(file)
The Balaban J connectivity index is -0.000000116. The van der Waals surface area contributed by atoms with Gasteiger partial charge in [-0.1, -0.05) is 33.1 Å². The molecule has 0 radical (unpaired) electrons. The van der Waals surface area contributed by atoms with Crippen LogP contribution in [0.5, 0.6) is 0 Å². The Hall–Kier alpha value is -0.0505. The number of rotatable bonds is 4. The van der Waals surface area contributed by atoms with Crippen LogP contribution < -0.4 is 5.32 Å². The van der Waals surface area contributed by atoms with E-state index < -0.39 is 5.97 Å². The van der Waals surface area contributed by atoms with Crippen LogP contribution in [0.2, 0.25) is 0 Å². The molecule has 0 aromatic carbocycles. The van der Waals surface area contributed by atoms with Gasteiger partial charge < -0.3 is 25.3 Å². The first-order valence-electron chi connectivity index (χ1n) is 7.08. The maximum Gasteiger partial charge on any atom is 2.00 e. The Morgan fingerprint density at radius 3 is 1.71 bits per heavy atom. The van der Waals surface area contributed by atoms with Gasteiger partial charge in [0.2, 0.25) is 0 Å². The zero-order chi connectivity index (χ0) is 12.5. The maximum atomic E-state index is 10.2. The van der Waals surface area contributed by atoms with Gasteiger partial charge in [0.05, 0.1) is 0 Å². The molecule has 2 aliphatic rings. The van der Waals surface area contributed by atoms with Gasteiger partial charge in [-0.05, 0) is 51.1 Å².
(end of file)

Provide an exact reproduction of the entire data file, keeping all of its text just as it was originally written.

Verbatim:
The Balaban J connectivity index is -0.000000116. The van der Waals surface area contributed by atoms with Gasteiger partial charge in [-0.1, -0.05) is 33.1 Å². The molecule has 0 radical (unpaired) electrons. The van der Waals surface area contributed by atoms with Crippen LogP contribution in [0.5, 0.6) is 0 Å². The Hall–Kier alpha value is -0.0505. The number of rotatable bonds is 4. The van der Waals surface area contributed by atoms with Crippen LogP contribution < -0.4 is 5.32 Å². The van der Waals surface area contributed by atoms with E-state index < -0.39 is 5.97 Å². The van der Waals surface area contributed by atoms with Crippen LogP contribution in [0.2, 0.25) is 0 Å². The molecule has 0 aromatic carbocycles. The van der Waals surface area contributed by atoms with Gasteiger partial charge < -0.3 is 25.3 Å². The first-order valence-electron chi connectivity index (χ1n) is 7.08. The maximum Gasteiger partial charge on any atom is 2.00 e. The Morgan fingerprint density at radius 3 is 1.71 bits per heavy atom. The van der Waals surface area contributed by atoms with Gasteiger partial charge in [0.2, 0.25) is 0 Å². The zero-order chi connectivity index (χ0) is 12.5. The maximum atomic E-state index is 10.2. The van der Waals surface area contributed by atoms with Gasteiger partial charge in [0.05, 0.1) is 0 Å². The molecule has 2 aliphatic rings. The van der Waals surface area contributed by atoms with Gasteiger partial charge in [-0.05, 0) is 51.1 Å².